Get our free email newsletter with just one click

Shadowlands review at Yvonne Arnaud Theatre, Guildford – ‘touching performances’

Shannon Rewcroft and Denis Lill in Shadowlands at Yvonne Arnaud Theatre, Guildford. Photo: Jack Ladenburg Shannon Rewcroft and Denis Lill in Shadowlands at Yvonne Arnaud Theatre, Guildford. Photo: Jack Ladenburg
by -

Birdsong Productions and the Yvonne Arnaud in Guildford have teamed up to present William Nicholson’s heart-breaking drama based on CS Lewis’ relationship with the American divorcee Joy Gresham.  Familiar to many from both television and movie adaptations, the power of Nicholson’s stage play rests not solely on the chemistry between Lewis and Gresham but also on the effect their tentative romance has on those around them.

Alastair Whatley’s direction catches this keenly, using an ensemble from outset to populate halls and teashops of 1950s Oxford. It’s a defiantly masculine conclave and the arrival of Amanda Ryan’s abrasive, outspoken Joy prompts mistrust or misogyny from the dons. Stephen Boxer’s shy, contemplative Lewis can’t help but be attracted by both Joy’s intellect and independence and a very British courtship ensues, exploring the nature of love and faith through their own acute experiences of pain and suffering. The relationship is wholly convincing and Boxer clarifies Lewis’ Damascene enlightenment with an innate, character-defining honesty.

Despite the weight of these themes, Whatley’s design (in association with Anne-Marie Woodley) and direction has a lightness of touch that helps balance the play. It is characterised by Denis Lill’s playful, adroitly observed old-duffer Major ‘Warnie’ Lewis and Ryan’s cool resilience in the face of Simon Shackleton’s haughty Professor Riley. An earnest Shannon Rewcroft cross-dressing to play Joy’s bookish son Douglas might have worked better had it been a walk-on but Douglas’ role is vital to the play’s perspective and appears to serve the needs of the tour rather than the play. But this is only a minor distraction in an otherwise stylish and moving production.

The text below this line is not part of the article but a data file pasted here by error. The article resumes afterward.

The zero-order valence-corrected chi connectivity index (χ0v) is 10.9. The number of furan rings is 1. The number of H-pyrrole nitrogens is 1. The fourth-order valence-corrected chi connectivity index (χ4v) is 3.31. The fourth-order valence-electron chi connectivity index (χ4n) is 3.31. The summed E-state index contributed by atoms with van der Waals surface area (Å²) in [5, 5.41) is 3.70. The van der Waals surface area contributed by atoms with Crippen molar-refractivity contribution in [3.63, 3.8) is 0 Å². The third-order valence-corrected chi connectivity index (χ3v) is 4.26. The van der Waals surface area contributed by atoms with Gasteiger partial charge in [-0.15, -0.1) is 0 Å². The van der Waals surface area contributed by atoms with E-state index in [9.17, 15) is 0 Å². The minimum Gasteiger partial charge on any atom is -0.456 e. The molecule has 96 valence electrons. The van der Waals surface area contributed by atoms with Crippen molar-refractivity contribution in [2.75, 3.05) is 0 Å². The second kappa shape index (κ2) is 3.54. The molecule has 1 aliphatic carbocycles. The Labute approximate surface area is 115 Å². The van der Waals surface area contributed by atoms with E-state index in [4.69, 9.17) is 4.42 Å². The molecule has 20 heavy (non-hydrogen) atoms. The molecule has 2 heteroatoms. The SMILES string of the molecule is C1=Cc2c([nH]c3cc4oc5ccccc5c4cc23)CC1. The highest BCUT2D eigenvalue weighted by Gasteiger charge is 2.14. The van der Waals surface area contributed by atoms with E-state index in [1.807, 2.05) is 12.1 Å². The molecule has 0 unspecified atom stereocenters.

We need your help…

When you subscribe to The Stage, you’re investing in our journalism. And our journalism is invested in supporting theatre and the performing arts.

The Stage is a family business, operated by the same family since we were founded in 1880. We do not receive government funding. We are not owned by a large corporation. Our editorial is not dictated by ticket sales.

We are fully independent, but this means we rely on revenue from readers to survive.

Help us continue to report on great work across the UK, champion new talent and keep up our investigative journalism that holds the powerful to account. Your subscription helps ensure our journalism can continue.

Subscribers to The Stage get 10% off The Stage Tickets’ price
Touring production of a heart-breaking play well-served by touching performances